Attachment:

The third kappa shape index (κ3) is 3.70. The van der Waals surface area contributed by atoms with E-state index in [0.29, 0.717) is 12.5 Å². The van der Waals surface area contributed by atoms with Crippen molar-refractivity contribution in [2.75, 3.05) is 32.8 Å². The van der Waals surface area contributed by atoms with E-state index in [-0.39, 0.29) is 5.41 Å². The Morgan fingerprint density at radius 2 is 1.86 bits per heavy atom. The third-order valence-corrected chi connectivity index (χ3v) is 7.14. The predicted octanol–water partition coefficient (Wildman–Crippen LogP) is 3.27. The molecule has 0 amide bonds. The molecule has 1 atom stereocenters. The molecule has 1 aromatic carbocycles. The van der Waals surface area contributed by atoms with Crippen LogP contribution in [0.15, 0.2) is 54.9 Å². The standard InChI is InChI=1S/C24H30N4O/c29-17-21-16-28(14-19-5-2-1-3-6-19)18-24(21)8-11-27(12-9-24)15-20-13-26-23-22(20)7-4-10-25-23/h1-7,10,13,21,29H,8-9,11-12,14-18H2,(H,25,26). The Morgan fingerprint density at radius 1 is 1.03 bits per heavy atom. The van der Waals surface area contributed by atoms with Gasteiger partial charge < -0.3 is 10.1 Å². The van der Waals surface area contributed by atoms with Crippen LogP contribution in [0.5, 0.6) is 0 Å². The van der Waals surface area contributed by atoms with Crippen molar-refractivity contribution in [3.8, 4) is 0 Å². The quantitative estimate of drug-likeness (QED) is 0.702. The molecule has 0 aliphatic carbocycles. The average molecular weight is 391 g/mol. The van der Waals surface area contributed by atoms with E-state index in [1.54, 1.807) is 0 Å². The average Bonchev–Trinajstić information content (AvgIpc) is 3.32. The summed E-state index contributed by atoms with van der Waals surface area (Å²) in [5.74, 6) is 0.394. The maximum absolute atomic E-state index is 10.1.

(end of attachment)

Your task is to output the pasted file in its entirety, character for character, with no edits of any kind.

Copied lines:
The third kappa shape index (κ3) is 3.70. The van der Waals surface area contributed by atoms with E-state index in [0.29, 0.717) is 12.5 Å². The van der Waals surface area contributed by atoms with Crippen molar-refractivity contribution in [2.75, 3.05) is 32.8 Å². The van der Waals surface area contributed by atoms with E-state index in [-0.39, 0.29) is 5.41 Å². The Morgan fingerprint density at radius 2 is 1.86 bits per heavy atom. The third-order valence-corrected chi connectivity index (χ3v) is 7.14. The predicted octanol–water partition coefficient (Wildman–Crippen LogP) is 3.27. The molecule has 0 amide bonds. The molecule has 1 atom stereocenters. The molecule has 1 aromatic carbocycles. The van der Waals surface area contributed by atoms with Crippen LogP contribution in [0.15, 0.2) is 54.9 Å². The standard InChI is InChI=1S/C24H30N4O/c29-17-21-16-28(14-19-5-2-1-3-6-19)18-24(21)8-11-27(12-9-24)15-20-13-26-23-22(20)7-4-10-25-23/h1-7,10,13,21,29H,8-9,11-12,14-18H2,(H,25,26). The Morgan fingerprint density at radius 1 is 1.03 bits per heavy atom. The van der Waals surface area contributed by atoms with Gasteiger partial charge < -0.3 is 10.1 Å². The van der Waals surface area contributed by atoms with Crippen LogP contribution in [0.5, 0.6) is 0 Å². The van der Waals surface area contributed by atoms with Crippen molar-refractivity contribution in [3.8, 4) is 0 Å². The quantitative estimate of drug-likeness (QED) is 0.702. The molecule has 0 aliphatic carbocycles. The average molecular weight is 391 g/mol. The van der Waals surface area contributed by atoms with E-state index in [1.54, 1.807) is 0 Å². The average Bonchev–Trinajstić information content (AvgIpc) is 3.32. The summed E-state index contributed by atoms with van der Waals surface area (Å²) in [5.74, 6) is 0.394. The maximum absolute atomic E-state index is 10.1.